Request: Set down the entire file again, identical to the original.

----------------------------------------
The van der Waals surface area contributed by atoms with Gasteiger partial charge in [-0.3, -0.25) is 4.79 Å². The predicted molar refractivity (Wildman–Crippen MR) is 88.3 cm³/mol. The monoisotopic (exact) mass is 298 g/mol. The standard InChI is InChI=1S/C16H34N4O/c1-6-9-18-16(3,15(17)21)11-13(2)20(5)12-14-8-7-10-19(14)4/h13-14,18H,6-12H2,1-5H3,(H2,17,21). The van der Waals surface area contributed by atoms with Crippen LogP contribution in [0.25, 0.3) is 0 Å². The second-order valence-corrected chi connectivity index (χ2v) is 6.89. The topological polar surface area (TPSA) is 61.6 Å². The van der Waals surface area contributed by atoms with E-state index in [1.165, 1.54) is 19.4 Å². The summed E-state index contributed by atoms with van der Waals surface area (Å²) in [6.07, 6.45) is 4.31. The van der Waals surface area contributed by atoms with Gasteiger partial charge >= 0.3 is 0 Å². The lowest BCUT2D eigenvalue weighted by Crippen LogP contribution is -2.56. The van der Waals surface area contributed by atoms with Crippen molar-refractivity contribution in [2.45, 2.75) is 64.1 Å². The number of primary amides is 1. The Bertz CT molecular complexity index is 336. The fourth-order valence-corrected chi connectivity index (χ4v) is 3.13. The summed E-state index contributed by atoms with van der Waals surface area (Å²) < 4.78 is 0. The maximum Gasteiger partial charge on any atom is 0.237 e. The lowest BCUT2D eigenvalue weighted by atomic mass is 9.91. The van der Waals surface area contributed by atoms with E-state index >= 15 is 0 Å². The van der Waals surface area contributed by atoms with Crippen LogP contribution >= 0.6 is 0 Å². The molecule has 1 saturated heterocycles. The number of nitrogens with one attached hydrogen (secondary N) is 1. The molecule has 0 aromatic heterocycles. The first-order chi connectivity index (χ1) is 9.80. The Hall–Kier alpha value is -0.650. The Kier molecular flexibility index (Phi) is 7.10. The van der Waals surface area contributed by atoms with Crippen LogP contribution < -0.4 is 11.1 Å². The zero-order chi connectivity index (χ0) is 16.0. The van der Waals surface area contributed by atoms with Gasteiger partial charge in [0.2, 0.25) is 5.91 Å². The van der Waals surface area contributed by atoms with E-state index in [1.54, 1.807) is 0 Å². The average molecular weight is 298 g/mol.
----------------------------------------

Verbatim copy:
The van der Waals surface area contributed by atoms with Gasteiger partial charge in [-0.3, -0.25) is 4.79 Å². The predicted molar refractivity (Wildman–Crippen MR) is 88.3 cm³/mol. The monoisotopic (exact) mass is 298 g/mol. The standard InChI is InChI=1S/C16H34N4O/c1-6-9-18-16(3,15(17)21)11-13(2)20(5)12-14-8-7-10-19(14)4/h13-14,18H,6-12H2,1-5H3,(H2,17,21). The van der Waals surface area contributed by atoms with Crippen LogP contribution in [0.25, 0.3) is 0 Å². The second-order valence-corrected chi connectivity index (χ2v) is 6.89. The topological polar surface area (TPSA) is 61.6 Å². The van der Waals surface area contributed by atoms with E-state index in [1.165, 1.54) is 19.4 Å². The summed E-state index contributed by atoms with van der Waals surface area (Å²) in [6.07, 6.45) is 4.31. The van der Waals surface area contributed by atoms with Gasteiger partial charge >= 0.3 is 0 Å². The lowest BCUT2D eigenvalue weighted by Crippen LogP contribution is -2.56. The van der Waals surface area contributed by atoms with Crippen molar-refractivity contribution in [2.45, 2.75) is 64.1 Å². The number of primary amides is 1. The Bertz CT molecular complexity index is 336. The fourth-order valence-corrected chi connectivity index (χ4v) is 3.13. The summed E-state index contributed by atoms with van der Waals surface area (Å²) < 4.78 is 0. The maximum Gasteiger partial charge on any atom is 0.237 e. The lowest BCUT2D eigenvalue weighted by atomic mass is 9.91. The van der Waals surface area contributed by atoms with E-state index >= 15 is 0 Å². The van der Waals surface area contributed by atoms with Crippen LogP contribution >= 0.6 is 0 Å². The molecule has 1 saturated heterocycles. The number of nitrogens with one attached hydrogen (secondary N) is 1. The molecule has 0 aromatic heterocycles. The first-order chi connectivity index (χ1) is 9.80. The Hall–Kier alpha value is -0.650. The Kier molecular flexibility index (Phi) is 7.10. The van der Waals surface area contributed by atoms with Crippen LogP contribution < -0.4 is 11.1 Å². The zero-order chi connectivity index (χ0) is 16.0. The van der Waals surface area contributed by atoms with Gasteiger partial charge in [0.2, 0.25) is 5.91 Å². The van der Waals surface area contributed by atoms with E-state index in [1.54, 1.807) is 0 Å². The average molecular weight is 298 g/mol.